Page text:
On this last episode, we look back on 23 years of joyous, difficult and always informative conversation.
This month, Maryland Governor Larry Hogan announced that the state would be voting in-person for the November 3 general election. Voters will be able to vote by mail only if they request an absentee ballot. This announcement came after lawmakers and advocacy groups called for more voting options, including a hybrid system of mail-in voting with polling places still available.
This has led to protests and backlash from residents worried about contracting the coronavirus and advocacy groups worried that in-person elections will affect voter turnout among vulnerable communities.
But June’s primary, which was largely vote-by-mail, had it’s own issues — including some voters receiving their ballots late or not at all. So what’s the best choice for this fall?
Produced by Richard Cunningham
KOJO NNAMDIYou're tuned in to The Kojo Nnamdi Show on WAMU 88.5, welcome. Later in the broadcast she's a best-selling cookbook author and the host of an Emmy Award-winning talk show. It's Kojo for Kids with celebrity Chef Rachael Ray. But first Maryland Governor Larry Hogan announced the state would open voting sites for in-person voting in November's general election. People can still vote by mail, but will have to request an absentee ballot.
KOJO NNAMDIResidents worried about their health and advocacy groups worried about voter turnout among vulnerable communities oppose the plan. How can Maryland residents exercise their civic responsibility in the safest way possible? What must the state do to ensure a smooth election in November? Joining us to discuss this today is Dominique Maria Bonessi, Maryland Reporter for WAMU. Dominique, thank you so much for joining us.
DOMINIQUE MARIA BONESSIThank you, Kojo.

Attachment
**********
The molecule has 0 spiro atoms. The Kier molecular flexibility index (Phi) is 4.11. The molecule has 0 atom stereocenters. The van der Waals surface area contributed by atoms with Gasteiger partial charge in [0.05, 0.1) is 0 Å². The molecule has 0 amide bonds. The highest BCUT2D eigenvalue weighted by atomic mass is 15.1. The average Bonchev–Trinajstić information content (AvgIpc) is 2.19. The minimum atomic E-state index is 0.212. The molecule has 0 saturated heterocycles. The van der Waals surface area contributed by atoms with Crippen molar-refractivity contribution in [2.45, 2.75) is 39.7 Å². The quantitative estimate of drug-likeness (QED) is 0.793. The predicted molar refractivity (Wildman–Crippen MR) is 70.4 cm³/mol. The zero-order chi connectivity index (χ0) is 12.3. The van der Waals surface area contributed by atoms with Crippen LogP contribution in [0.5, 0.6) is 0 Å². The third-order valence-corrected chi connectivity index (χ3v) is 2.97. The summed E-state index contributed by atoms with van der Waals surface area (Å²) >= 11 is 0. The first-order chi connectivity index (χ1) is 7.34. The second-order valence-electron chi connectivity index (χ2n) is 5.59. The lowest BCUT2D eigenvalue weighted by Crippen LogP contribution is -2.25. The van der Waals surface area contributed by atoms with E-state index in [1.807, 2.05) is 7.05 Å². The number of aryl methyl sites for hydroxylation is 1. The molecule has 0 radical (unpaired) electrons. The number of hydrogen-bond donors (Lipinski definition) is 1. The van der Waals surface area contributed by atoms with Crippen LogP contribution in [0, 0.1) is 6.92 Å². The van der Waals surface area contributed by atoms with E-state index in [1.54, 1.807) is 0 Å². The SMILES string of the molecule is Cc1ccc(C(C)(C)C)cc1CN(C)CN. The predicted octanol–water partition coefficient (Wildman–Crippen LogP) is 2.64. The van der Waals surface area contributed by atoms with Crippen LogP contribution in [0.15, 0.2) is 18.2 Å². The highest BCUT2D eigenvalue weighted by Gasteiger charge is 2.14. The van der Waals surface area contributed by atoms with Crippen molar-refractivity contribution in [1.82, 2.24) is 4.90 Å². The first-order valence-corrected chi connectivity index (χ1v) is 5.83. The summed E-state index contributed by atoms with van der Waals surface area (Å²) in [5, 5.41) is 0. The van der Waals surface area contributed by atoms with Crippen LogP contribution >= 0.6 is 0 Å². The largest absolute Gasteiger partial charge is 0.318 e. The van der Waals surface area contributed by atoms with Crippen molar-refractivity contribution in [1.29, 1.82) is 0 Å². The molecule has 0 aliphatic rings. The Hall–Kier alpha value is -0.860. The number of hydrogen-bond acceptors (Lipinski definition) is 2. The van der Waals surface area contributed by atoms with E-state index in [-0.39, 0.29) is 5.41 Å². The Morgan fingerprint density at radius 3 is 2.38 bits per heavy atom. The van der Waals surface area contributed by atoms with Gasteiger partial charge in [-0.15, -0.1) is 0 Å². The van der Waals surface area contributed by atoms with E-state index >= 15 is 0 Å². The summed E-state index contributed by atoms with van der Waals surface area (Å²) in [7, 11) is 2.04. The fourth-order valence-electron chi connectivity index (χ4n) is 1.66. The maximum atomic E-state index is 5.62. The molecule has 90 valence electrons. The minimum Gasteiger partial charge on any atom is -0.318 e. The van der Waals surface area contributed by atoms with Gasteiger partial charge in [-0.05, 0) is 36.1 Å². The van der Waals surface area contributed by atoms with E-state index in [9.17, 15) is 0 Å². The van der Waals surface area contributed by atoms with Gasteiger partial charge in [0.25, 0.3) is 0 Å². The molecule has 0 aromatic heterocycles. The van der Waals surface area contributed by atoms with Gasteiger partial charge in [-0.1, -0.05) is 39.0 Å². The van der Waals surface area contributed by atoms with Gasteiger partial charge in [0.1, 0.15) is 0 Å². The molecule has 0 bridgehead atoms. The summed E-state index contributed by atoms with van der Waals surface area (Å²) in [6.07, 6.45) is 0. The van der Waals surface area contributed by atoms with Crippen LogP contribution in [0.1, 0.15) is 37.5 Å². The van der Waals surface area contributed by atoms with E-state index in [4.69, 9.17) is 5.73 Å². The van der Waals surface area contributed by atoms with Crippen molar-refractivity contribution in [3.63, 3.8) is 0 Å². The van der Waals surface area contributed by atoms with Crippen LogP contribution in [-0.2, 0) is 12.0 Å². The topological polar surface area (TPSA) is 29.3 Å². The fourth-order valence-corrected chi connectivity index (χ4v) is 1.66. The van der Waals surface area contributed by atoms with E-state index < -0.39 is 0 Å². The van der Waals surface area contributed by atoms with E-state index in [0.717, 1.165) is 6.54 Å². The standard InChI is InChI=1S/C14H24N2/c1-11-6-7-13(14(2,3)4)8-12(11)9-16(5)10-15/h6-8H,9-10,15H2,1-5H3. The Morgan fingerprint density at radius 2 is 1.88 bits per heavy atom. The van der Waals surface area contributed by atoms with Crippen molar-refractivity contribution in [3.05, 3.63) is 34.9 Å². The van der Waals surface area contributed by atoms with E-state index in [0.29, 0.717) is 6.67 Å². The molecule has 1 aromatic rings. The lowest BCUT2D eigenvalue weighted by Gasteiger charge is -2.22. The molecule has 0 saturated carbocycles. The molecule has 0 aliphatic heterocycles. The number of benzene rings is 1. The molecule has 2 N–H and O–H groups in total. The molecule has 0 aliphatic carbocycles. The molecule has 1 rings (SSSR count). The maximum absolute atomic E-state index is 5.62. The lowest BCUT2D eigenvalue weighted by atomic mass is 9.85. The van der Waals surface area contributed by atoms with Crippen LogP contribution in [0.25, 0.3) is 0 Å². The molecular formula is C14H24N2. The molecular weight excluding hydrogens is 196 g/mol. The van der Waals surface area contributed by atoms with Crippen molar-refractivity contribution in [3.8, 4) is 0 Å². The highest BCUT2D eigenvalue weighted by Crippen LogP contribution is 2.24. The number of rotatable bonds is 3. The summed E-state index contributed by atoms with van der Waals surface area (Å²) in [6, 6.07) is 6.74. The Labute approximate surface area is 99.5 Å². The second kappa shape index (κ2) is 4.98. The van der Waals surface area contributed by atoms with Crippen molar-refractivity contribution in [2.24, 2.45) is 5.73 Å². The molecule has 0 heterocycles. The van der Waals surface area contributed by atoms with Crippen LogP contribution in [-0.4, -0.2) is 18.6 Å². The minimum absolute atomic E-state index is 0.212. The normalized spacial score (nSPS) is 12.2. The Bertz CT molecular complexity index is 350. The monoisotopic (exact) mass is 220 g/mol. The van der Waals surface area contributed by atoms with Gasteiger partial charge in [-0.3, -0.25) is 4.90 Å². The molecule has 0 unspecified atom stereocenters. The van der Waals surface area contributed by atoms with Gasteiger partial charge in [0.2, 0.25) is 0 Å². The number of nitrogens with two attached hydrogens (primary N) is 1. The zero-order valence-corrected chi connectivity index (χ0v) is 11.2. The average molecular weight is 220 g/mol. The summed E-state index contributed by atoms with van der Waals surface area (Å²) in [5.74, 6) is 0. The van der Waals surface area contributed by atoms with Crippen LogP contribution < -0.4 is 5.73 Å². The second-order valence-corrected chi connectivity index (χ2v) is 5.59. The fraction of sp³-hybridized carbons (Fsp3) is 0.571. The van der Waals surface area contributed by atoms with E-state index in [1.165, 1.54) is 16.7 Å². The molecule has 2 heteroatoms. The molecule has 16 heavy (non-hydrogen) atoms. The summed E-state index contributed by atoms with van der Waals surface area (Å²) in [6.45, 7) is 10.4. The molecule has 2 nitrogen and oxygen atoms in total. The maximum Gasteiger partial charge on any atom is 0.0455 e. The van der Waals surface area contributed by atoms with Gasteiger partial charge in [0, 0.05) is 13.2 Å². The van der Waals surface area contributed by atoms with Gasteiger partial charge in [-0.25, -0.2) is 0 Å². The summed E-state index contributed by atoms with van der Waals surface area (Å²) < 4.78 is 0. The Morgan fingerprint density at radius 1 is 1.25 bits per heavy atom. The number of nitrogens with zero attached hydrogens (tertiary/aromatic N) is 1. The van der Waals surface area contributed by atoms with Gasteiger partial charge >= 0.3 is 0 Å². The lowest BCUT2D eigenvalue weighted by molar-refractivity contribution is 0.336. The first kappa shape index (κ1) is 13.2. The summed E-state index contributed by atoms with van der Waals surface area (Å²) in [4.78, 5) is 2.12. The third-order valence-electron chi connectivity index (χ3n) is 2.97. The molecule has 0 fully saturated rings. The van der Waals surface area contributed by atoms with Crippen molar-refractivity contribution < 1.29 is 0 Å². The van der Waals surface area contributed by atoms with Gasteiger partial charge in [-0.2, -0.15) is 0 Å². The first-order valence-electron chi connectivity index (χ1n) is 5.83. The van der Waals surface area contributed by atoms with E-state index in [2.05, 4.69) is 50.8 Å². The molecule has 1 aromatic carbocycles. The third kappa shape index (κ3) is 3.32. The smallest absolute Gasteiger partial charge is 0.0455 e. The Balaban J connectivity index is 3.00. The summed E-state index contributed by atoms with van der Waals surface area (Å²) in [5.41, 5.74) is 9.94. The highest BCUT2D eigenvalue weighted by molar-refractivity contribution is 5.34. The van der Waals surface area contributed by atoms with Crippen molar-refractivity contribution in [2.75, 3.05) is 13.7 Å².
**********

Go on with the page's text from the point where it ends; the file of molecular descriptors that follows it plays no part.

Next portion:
NNAMDIAnd Joanne Antoine is Executive Director of Common Cause Maryland, a non-partisan organization focused on more representative government and making citizens voices heard. Joanne Antoine, thank you for joining us.
JOANNE ANTOINEThank you for having me.
NNAMDIDominique, can you explain in a little more detail the governor's plan for the general election in Maryland.
BONESSISure. So it's a bit complicated just because this pandemic has basically made it so that the governor has been determining how we will run the elections. That's how the primary was. That's how this general election will be. So he sided with the Republicans on the State Board of Elections, who said we would have an in-person election with a mail-in ballot option. And that basically means that that mail-in ballot option would be either you have to apply online or you have to request -- or you will be receiving an application for an absentee ballot in the mail, which then you have to fill out and then return to the State Board. So then you can get your absentee ballot. So it's kind of a two-step process here unlike the primary, which was just everyone got an absentee ballot in the mail and you could either turn that in to a drop-off ballot box or mail that back.
NNAMDILet's be clear about a couple of things. For the primary you just mentioned Maryland election officials mailed ballots to every registered voter. Will they be doing that again?
BONESSIThey will only be doing it for people, who fill out an application either online or via mail.
NNAMDIOkay. And if this person -- if somebody does not -- if they get that application online or if they get that application in the mail can they respond in the mail?
BONESSIThey can respond in the mail. The other option is bringing it directly to the State Board or your local Board of Elections itself. But you have to do it via, you know -- you have to do it with the application. There's no way of getting an absentee ballot without doing an application.
NNAMDIDid Hogan explain why he's opening polling sites?